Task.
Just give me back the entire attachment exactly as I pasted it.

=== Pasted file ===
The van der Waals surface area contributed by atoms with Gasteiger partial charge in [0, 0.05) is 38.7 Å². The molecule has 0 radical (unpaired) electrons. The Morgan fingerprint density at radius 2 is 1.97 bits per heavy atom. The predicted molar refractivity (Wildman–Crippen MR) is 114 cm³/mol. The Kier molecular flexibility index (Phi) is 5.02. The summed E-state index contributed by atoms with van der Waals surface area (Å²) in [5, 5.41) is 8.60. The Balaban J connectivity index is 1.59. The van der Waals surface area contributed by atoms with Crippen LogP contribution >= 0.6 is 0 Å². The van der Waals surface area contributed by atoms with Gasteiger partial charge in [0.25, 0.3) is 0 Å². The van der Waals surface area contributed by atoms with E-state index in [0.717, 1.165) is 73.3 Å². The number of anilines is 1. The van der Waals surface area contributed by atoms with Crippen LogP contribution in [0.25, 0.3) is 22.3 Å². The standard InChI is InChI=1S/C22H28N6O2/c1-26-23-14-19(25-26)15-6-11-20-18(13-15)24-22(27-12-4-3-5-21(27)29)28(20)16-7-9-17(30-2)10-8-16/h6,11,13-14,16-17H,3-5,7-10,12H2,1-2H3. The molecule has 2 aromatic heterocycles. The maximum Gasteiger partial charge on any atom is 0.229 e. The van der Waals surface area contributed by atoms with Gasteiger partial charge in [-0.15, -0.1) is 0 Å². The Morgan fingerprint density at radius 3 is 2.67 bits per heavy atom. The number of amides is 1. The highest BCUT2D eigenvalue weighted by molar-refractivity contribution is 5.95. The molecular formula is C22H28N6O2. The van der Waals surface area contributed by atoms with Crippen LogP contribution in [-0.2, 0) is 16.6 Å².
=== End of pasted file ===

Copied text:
The van der Waals surface area contributed by atoms with Gasteiger partial charge in [0, 0.05) is 38.7 Å². The molecule has 0 radical (unpaired) electrons. The Morgan fingerprint density at radius 2 is 1.97 bits per heavy atom. The predicted molar refractivity (Wildman–Crippen MR) is 114 cm³/mol. The Kier molecular flexibility index (Phi) is 5.02. The summed E-state index contributed by atoms with van der Waals surface area (Å²) in [5, 5.41) is 8.60. The Balaban J connectivity index is 1.59. The van der Waals surface area contributed by atoms with Crippen LogP contribution >= 0.6 is 0 Å². The van der Waals surface area contributed by atoms with Gasteiger partial charge in [0.25, 0.3) is 0 Å². The van der Waals surface area contributed by atoms with E-state index in [0.717, 1.165) is 73.3 Å². The number of anilines is 1. The van der Waals surface area contributed by atoms with Crippen LogP contribution in [0.25, 0.3) is 22.3 Å². The standard InChI is InChI=1S/C22H28N6O2/c1-26-23-14-19(25-26)15-6-11-20-18(13-15)24-22(27-12-4-3-5-21(27)29)28(20)16-7-9-17(30-2)10-8-16/h6,11,13-14,16-17H,3-5,7-10,12H2,1-2H3. The molecule has 2 aromatic heterocycles. The maximum Gasteiger partial charge on any atom is 0.229 e. The van der Waals surface area contributed by atoms with Gasteiger partial charge in [-0.15, -0.1) is 0 Å². The Morgan fingerprint density at radius 3 is 2.67 bits per heavy atom. The number of amides is 1. The highest BCUT2D eigenvalue weighted by molar-refractivity contribution is 5.95. The molecular formula is C22H28N6O2. The van der Waals surface area contributed by atoms with Crippen LogP contribution in [-0.2, 0) is 16.6 Å².